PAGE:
Lucky you live Hawaii! We’re fortunate to have sunny weather, wonderful trade winds, and the ocean for our backyard all year round.
But living in this tropical paradise also means we have to be aware of something very serious: skin cancer. One in five people will develop skin cancer before the age of 70 and more than 9,500 people are diagnosed with skin cancer every day.
Here are three things you need to know about skin cancer:
- It’s the most prevalent form of cancer worldwide.
- Anybody can get it.
- You can prevent it.
“There are three major types of skin cancer,” says Todd Bessinger, M.D., of the Hawaii Dermatology Centers. “We divide them into melanoma, the most aggressive form of skin cancer, and non-melanoma, which rarely spreads to the rest of the body.”
- “Basal cell carcinoma is the most common non-melanoma skin cancer,” he says, “usually starting as a slow-growing, pearly bump on an area regularly exposed to the sun. It can bleed easily. While it doesn’t usually spread to other parts of your body, you’ll still want to get it treated.”
- Squamous cell carcinoma (also non-melanoma) is the second-most common skin cancer, Dr. Bessinger says. It usually starts as a growing bump with a rough, scaly surface. If it’s treated early, it usually doesn’t spread to other parts of the body.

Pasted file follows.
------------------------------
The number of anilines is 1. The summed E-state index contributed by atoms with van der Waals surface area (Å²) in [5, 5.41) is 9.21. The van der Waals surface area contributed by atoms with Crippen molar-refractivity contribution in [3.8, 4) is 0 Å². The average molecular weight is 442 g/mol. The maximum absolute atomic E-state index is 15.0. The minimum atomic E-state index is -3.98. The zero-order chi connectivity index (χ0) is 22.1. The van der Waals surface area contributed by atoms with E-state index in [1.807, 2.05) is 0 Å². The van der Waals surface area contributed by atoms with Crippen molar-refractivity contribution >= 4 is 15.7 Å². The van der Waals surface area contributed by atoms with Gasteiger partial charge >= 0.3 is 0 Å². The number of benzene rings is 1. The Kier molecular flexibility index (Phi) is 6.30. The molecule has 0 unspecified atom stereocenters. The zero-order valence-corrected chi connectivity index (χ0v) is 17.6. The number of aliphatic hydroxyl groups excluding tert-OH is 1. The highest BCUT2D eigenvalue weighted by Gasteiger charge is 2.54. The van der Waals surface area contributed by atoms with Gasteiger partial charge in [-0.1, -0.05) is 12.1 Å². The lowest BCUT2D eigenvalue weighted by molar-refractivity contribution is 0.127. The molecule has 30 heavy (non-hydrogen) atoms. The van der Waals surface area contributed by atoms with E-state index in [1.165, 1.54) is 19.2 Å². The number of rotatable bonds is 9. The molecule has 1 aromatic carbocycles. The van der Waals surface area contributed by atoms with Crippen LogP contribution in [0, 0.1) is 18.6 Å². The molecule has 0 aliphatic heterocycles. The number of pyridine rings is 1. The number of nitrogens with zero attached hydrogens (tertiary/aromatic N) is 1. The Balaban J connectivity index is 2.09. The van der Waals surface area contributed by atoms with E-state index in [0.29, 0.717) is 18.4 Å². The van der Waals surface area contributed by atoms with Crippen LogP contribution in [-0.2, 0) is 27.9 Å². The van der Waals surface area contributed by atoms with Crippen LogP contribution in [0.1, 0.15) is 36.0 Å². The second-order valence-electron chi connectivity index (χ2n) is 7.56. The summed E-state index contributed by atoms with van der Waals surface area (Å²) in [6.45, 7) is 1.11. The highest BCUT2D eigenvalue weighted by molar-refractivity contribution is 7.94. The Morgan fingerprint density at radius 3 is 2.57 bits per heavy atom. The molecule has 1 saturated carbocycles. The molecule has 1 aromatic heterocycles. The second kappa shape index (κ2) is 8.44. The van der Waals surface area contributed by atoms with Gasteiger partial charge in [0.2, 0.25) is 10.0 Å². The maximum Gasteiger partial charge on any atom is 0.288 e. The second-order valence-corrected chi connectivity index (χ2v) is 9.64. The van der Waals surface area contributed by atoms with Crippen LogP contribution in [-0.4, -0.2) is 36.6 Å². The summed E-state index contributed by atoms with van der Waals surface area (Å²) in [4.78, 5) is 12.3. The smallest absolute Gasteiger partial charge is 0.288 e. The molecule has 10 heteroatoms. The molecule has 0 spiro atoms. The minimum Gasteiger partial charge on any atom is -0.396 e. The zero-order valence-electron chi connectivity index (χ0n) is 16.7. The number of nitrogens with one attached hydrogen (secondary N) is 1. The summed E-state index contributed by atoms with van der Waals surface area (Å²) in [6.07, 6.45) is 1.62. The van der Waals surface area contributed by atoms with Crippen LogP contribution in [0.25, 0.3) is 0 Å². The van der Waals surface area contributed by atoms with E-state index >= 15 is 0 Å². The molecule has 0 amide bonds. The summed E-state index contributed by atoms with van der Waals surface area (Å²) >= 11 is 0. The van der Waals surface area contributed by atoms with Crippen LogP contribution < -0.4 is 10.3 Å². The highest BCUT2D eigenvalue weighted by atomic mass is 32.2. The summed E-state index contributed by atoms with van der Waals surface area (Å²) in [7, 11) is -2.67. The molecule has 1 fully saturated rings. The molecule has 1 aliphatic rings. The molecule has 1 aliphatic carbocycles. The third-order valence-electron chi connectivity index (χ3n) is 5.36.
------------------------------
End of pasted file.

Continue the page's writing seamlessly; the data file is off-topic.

- Malignant melanoma, however, can spread to other parts of the body, “particularly the lymph nodes, liver, lungs, and brain,” Dr. Bessinger says. Melanoma start as small, irregularly shaped, colored bumps or flat areas.
Who’s most at risk? Dr. Bessinger says, “There’s a myth that only people who are fair skinned and have been overexposed to the sun are at risk. While it’s true that these individuals are at highest risk, every skin color can develop skin cancer.”
Skin cancer can be deadly. Hawaii astronaut Lacy Veach died at age 51 from skin cancer. Bob Marley died at age 36. And, on average, at least two people die of skin cancer every hour.
Dr. Bessinger says to take the possibility of skin cancer seriously. He advises you to:
- Limit your sun exposure.
- Use sunscreen that has titanium or zinc oxide as active ingredients.
- Wear protective clothing.
- Be vigilant in examining for any changes on your skin, even in places that don’t get exposed to the sun.
- See a dermatologist immediately if you notice anything different or unusual.
With the right prevention, we can enjoy our time in the sun and say, “Lucky we live Hawaii!”